С Новым годом! That’s how you say, “Happy New Year!” in Russian. As I said before, Christmas isn’t really a big deal here. But New Year’s is. As the thirty-first approached, Kazakhstan did seem more like America at Christmas. There were some decorations put up. Schools had New Year’s celebrations. Television even started showing American Christmas movies (I saw Love Actually, The Santa Clause 2, and Bad Santa playing in Russian).
I had maybe made party plans a little earlier, but those had fallen through for a number of sort of complicated reasons. But anyway, it got to be the thirty-first and I had figured I would be celebrating with my host family here in town. What that meant though, I was still uncertain of. Maybe just me and host-mom. Maybe with host-sister and niece. Maybe with brothers. But part of my life here is just going with things and figuring them out as they happen. It was annoying at first, but now knowing plans is actually anticlimactic.
On New Year’s Eve, I worked until lunch and then the celebrating began. One of my host brothers from Almaty had come in that I hadn’t met, and we went gosting to some places. Then my other host brother came back from Shymkent and we had a big family dinner of traditional Kazakh food. I was then told that my older host brother was going to Taraz but I would be goolyat-ing with host brother number two. Gulyat is the Russian word for “to walk around” but it also means to just have fun.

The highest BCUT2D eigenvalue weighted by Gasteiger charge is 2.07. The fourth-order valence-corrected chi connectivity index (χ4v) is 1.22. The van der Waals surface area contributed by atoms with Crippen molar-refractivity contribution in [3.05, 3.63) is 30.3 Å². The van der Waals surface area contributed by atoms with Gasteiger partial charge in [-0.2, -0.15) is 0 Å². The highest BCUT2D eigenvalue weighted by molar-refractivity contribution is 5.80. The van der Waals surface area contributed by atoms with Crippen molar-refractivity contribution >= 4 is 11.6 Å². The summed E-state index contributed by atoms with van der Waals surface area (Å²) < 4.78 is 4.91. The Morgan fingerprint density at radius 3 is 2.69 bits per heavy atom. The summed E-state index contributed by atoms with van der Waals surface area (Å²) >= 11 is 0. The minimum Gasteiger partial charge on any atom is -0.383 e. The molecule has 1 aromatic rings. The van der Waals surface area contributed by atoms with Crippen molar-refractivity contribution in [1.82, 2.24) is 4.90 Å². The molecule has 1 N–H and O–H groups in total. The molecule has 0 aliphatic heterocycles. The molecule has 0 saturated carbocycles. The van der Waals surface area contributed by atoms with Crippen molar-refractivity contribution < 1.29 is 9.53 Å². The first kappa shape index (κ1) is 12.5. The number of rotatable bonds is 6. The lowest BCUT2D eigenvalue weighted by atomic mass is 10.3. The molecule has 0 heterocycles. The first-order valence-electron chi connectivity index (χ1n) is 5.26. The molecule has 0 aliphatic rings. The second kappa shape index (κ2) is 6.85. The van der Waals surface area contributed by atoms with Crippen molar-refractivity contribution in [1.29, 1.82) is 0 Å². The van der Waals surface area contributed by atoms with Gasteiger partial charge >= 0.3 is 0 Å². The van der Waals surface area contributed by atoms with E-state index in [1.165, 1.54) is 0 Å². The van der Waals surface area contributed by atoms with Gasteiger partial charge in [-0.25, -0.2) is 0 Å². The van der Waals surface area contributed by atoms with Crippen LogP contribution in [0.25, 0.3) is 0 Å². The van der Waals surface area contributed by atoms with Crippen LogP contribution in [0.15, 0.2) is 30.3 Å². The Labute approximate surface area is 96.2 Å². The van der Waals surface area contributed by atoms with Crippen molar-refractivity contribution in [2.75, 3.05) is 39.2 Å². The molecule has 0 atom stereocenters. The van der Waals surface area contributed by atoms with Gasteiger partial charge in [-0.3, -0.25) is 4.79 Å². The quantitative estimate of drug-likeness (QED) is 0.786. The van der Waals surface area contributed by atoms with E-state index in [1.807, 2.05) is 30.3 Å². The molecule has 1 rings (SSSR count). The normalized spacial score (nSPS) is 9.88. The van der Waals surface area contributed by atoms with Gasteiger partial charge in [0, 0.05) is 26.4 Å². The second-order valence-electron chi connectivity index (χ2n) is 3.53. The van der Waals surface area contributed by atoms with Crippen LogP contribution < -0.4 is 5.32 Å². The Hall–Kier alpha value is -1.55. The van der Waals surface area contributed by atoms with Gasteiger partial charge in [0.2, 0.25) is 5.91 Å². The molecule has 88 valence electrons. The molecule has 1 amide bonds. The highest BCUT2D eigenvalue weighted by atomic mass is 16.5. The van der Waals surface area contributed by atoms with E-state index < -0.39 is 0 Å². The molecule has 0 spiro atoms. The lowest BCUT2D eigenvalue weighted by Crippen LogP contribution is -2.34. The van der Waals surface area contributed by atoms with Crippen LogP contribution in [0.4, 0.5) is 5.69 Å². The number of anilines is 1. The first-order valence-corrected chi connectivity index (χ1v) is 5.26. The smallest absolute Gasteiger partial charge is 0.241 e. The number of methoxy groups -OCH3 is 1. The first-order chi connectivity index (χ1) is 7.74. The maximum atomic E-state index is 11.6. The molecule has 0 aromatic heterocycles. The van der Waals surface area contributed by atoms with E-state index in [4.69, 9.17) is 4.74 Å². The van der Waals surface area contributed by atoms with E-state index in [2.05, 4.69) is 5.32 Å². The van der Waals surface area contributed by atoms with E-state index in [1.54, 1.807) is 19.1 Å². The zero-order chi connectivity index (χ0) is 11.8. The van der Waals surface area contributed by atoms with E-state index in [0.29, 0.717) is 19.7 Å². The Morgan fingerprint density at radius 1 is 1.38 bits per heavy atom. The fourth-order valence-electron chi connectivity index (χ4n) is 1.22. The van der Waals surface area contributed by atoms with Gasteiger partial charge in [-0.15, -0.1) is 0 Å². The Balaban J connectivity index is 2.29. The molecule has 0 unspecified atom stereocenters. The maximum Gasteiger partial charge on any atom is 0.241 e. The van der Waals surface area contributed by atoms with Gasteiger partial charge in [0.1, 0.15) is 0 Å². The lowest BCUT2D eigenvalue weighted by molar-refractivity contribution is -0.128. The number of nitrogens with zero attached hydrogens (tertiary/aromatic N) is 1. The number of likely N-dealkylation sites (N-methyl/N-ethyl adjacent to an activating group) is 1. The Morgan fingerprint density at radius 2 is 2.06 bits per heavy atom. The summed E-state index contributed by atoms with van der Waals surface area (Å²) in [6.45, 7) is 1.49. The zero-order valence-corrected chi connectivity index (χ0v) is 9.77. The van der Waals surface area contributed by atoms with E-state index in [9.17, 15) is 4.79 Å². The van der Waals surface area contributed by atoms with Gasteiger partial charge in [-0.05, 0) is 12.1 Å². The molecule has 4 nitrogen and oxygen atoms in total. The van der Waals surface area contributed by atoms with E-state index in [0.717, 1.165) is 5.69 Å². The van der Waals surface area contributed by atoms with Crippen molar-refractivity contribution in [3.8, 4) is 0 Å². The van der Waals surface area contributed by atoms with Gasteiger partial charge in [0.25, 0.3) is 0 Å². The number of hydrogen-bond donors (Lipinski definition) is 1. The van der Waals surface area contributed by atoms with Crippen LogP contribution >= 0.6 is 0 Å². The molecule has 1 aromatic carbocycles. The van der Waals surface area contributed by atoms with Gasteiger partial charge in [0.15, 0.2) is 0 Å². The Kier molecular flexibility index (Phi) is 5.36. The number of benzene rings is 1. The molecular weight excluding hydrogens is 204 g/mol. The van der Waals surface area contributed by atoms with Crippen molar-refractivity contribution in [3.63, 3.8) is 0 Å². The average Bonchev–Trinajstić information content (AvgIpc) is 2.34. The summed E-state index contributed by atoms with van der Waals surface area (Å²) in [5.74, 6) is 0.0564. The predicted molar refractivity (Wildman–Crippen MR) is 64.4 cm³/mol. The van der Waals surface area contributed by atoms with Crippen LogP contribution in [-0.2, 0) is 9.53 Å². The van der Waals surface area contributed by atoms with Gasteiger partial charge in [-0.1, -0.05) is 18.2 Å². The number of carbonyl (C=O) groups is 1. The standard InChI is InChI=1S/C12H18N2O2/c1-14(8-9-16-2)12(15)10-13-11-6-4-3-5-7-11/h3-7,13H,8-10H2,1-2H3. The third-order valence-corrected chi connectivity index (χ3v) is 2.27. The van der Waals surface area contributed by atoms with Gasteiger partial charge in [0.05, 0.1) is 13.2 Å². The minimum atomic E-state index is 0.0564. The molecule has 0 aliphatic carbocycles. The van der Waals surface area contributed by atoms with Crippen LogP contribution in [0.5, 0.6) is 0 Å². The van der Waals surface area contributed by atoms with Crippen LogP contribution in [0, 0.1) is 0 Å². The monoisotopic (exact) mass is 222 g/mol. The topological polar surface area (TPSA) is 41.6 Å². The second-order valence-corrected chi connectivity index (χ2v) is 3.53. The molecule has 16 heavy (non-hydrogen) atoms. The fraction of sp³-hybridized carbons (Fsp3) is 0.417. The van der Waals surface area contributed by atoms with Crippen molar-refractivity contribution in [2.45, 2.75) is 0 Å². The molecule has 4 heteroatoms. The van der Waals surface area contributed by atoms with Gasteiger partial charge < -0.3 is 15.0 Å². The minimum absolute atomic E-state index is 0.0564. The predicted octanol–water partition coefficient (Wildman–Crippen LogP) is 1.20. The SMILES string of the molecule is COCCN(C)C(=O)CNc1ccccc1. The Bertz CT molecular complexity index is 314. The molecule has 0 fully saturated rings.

So we checked out the local New Year’s concert down at the town’s center. It was a pretty big crowd. On the stage, they had dancing and singing. All around the crowd people were shooting off fireworks. That was maybe the biggest initial shock. It would have been so illegal in the US. Not just sparklers. But any type of firework you could imagine. Big, little, and in between. We also met up with many of my host brother’s friends from school and went to a café for a while.
We eventually made our way back to the concert, which abruptly ended at 10:00. The music stopped. The stage lights were turned off. I was confused. In America, most New Year’s parties last until well past midnight. I turned to my host brother and asked him what was going on. Had the concert finished? Yeah, it ends at 10:00 he told me, so everyone can go home and celebrate at home. Right. That is so Kazakhstan to me. In America, you go out to the concert so you can be out of the house. But here in Kazakhstan, they want to make sure they are home with their families when the ball drops. (Not that there is a ball, we’ll get to that in a bit.)
We gulyatted around town until about 11:30 when we finally meandered back to our house. When we get there, there’s a concert on TV. We have some champagne ready to break out. Things are feeling pretty normal, almost like America. Then at 11:50, who comes on the TV? None other than Nursultan Nazerbaev, the Kazakhstani president. He gives a ten minute speech and then reaches off-screen and grabs a glass of champagne to toast to Kazakhstan to bring in the New Year. Imagine if Dick Clark was replaced by George Bush. But here, that’s normal.
We actually didn’t stay inside to here his final toast, because as soon as midnight struck we rushed outside with the champagne and begin to yell happy new year (snowvem goad’em) to anyone we saw. It was an amazing scene. Everyone was in the snow-covered streets wishing happy new year to their friends and neighbors. Fireworks are going off everywhere. It was beautiful. The sky was lit up with colors around every neighborhood as people rang in the New Year was celebrating that would never be allowed in most parts of the United States. Then we went and gostied at our neighbors’ house. And then they came and gostied at ours. And then I crashed at about 1:30.
It was awesome, and definitely a New Year’s night I will remember for a long time.